Stroll With Stu: Strenuous hill climbs dominate scenic walk

Upper Castleton
Upper Castleton

At just over nine miles, this is one of the longest walks I’ve shared with you.

Now I appreciate that is barely half a stroll for some people, but the inclusion of two strenuous climbs meant that it was more than enough for my worn out joints.

Alan Clegg memorial cairn.

Alan Clegg memorial cairn.

In fact I got a bit breathy just drawing my map.

What a lovely day I picked though. Clear blue skies, no wind and a thin sprinkling of snow clinging to the north facing slopes.

We don’t get many days like that, and there was a positive spring in my step as I set off from Battersby Station.

The path is on the other side of a line of trees running parallel to the railway, and can be accessed by sneaking down in front of the station buildings.

Captain Cook monument.

Captain Cook monument.

So with the platform away to your right, head East, going through a gap a few yards to your left at the next field boundary, then along a muddy track through an impressive tunnel under the tracks.

I asked Network Rail if they could build me a miniature replica as an ornamental feature for my garden and they said it would cost £37billion, and they could probably start surveying operations in 25 years time.

Follow the path as it zig-zags to a farm and then head left along the road in Battersby village. As the road soon turns very sharp left, take a track on your right (unsuitable for motor vehicles), accessed by a little footbridge. (If there is no footbridge, you are already lost).

This track climbs steadily for about two miles, including a steeper stretch in woodland, before curling right and peaking on the top of the moorland ridge. Take a break and admire the fabulous views behind you with Captain Cook’s monument to the right and the vast Tees Valley stretching away to the left.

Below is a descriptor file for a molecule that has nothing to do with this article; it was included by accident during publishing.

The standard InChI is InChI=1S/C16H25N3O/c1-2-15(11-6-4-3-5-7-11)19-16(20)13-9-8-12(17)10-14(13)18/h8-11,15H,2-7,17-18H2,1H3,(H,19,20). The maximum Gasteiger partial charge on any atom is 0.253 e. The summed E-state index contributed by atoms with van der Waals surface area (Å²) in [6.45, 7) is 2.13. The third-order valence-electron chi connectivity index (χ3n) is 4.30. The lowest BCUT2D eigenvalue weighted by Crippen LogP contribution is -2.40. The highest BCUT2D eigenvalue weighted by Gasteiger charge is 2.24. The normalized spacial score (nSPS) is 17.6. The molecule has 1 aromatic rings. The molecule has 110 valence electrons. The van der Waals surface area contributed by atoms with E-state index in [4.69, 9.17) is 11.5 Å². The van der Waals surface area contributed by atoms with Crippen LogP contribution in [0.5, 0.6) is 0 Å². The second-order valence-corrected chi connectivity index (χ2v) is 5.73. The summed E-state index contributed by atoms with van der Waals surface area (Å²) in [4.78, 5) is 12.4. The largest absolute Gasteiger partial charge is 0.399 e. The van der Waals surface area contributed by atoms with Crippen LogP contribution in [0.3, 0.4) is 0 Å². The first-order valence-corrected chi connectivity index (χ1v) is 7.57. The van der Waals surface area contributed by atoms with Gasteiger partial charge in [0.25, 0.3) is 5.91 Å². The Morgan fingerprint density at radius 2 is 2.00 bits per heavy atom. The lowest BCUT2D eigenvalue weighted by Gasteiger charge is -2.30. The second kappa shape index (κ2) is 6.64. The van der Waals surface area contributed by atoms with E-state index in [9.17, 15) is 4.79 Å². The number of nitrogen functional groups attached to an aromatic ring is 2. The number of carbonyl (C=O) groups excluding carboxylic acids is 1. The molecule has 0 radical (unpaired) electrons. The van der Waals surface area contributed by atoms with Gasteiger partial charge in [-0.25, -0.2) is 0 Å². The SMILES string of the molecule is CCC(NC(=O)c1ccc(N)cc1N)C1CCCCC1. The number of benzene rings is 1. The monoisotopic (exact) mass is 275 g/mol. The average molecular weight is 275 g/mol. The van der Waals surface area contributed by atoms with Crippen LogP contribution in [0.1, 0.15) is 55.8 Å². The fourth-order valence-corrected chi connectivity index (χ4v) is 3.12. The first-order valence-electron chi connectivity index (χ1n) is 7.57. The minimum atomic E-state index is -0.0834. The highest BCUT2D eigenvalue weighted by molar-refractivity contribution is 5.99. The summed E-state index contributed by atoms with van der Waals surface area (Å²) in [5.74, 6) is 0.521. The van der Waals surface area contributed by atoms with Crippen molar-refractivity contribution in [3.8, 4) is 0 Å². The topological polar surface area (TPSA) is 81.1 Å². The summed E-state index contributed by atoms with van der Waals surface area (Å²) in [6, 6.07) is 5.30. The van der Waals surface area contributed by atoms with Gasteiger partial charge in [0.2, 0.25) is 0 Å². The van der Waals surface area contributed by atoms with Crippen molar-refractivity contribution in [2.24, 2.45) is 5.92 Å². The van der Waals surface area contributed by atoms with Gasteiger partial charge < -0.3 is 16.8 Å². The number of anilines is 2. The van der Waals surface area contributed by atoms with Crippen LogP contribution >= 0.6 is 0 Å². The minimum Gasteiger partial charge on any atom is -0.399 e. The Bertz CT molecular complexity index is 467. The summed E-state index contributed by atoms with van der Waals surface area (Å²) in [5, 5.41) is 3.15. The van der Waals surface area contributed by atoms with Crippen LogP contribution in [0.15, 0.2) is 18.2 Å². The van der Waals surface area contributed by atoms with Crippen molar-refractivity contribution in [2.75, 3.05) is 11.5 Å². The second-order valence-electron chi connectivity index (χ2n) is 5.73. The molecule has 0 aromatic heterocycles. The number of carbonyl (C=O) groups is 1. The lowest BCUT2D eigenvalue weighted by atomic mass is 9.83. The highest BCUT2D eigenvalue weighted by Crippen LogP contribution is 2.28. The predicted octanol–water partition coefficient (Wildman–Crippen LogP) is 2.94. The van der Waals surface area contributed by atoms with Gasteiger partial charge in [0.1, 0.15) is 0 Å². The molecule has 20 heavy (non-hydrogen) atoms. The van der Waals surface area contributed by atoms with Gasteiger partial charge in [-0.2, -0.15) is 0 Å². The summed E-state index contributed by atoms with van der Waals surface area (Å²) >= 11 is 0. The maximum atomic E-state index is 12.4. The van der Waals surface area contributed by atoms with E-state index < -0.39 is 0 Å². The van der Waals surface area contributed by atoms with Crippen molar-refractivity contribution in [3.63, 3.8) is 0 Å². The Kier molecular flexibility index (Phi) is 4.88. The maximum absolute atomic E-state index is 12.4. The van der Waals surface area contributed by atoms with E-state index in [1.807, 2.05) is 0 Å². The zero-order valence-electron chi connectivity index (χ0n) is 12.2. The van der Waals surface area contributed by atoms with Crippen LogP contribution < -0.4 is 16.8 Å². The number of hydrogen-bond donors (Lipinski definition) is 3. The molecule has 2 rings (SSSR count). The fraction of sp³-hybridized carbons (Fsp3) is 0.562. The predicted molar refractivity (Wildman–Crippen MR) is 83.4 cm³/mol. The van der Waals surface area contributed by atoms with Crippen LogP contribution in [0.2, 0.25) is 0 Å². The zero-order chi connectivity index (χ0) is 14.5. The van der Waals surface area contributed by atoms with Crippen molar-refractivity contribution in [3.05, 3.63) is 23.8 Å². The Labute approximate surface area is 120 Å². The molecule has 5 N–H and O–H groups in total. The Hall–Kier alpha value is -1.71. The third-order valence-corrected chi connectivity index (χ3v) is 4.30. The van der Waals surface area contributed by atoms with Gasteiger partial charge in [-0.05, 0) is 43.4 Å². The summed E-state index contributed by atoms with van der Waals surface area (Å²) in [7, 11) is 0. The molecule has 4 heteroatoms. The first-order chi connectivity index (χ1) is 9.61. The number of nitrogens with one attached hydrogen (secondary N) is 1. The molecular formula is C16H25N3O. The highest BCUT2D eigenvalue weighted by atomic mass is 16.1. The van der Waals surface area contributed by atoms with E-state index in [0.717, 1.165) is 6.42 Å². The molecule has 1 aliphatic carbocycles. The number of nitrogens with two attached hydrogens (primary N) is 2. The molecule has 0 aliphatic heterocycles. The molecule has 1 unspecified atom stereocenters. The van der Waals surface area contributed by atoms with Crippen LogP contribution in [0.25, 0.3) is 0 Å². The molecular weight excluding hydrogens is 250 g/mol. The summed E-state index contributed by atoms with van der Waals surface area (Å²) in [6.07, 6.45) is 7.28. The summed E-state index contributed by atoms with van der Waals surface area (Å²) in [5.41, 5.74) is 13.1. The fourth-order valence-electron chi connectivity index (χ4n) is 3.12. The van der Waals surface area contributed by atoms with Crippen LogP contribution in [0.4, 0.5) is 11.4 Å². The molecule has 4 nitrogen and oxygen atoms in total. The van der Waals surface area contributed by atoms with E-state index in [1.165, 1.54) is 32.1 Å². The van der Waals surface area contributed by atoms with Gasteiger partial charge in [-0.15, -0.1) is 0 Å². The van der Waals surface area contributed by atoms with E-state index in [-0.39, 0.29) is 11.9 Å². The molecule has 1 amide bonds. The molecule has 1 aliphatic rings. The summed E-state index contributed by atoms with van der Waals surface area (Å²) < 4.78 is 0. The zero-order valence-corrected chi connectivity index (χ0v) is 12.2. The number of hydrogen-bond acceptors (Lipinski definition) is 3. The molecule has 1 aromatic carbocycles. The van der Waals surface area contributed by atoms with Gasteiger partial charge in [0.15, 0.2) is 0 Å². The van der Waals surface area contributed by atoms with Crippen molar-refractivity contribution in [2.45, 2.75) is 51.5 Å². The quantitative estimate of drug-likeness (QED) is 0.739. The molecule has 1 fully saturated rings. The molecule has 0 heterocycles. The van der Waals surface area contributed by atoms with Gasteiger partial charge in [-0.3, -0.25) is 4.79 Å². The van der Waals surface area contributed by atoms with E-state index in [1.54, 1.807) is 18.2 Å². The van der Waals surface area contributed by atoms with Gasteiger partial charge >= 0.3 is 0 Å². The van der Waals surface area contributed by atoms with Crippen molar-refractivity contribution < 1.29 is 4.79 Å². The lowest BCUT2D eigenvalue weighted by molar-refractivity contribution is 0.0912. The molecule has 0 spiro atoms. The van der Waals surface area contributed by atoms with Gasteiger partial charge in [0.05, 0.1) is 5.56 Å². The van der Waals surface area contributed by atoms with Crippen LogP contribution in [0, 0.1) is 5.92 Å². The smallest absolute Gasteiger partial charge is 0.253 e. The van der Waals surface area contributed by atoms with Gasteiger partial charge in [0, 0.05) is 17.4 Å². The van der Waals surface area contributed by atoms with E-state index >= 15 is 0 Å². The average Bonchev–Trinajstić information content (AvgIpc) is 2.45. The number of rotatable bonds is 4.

When your heart rate has returned to acceptable levels, go straight on downhill along the road.

This snakes down to Baysdale Abbey after a farm and an old stone bridge.

Don’t expect some impressive Gothic eminence – the building now called Baysdale Abbey is an old farmhouse, used as holiday accommodation.

It is on the site of a Cistercian Priory, inhabited by a dozen nuns in the 12 th Century.

Apparently these nuns were of the naughty “carry-on” variety and Henry VIII (played by Kenneth Williams with the aid of some cushions) destroyed the place in 1536.

He got all prudish about their regular sojourns to meet some accommodating monks at Rievaulx, which is a bit steep coming from him.

Follow the track sharp left, passing farm buildings with Baysdale Beck on your left. Soon at a T-junction of paths, turn right up the hill to Thorntree House.

The path goes through the metal gate at the farm before bending right and steeply up hill (again) in woods.

At the top, turn left on a thin path alongside the trees which soon passes through a gap in a wall before climbing up through the snowy heather.

Head left on a wider track (built to make life a tad more comfortable for people in waxy jackets with nothing else better to do than to pop out and shoot anything that moves), and look out for a little wooden fence at the top of the tree line on your right.

As you get close to it, drop down right and cross an old bridge next to a bench.

Prominent tracks go left and right, but you want a thinner one going straight uphill.

At the top is a cairn and memorial to a young man called Alan Clegg, and your path then continues across the moors for another mile or two.

Go straight on at the road, and quickly repeat the process at asecond road bearing slightly left on a thin sheep track.

The path proper soon reappears and takes you down to flirt with a wall a couple of times as it snakes up and down.

Eventually, after a couple of stands of Scots Pines, follow the signs leading you steeply down to a footbridge.

Turn left (keep high above the gully), and follow the somewhat dodgy path to meet the road at Dibble Bridge.

I have to stop to take photographs, make notes and gasp desperately for oxygen whilst rubbing my knees, so I may make slower progress than most.

By now though, I’d been going for four hours – well into my red zone – and the unnecessarily cruel climb up the road to the right unleashed a coughing fit that disturbed sheep for miles around.

Mercifully, a left turn at the next crossroads took me directly to the Eskdale Inn at Castleton. You may have guessed that I am not doing Dry January!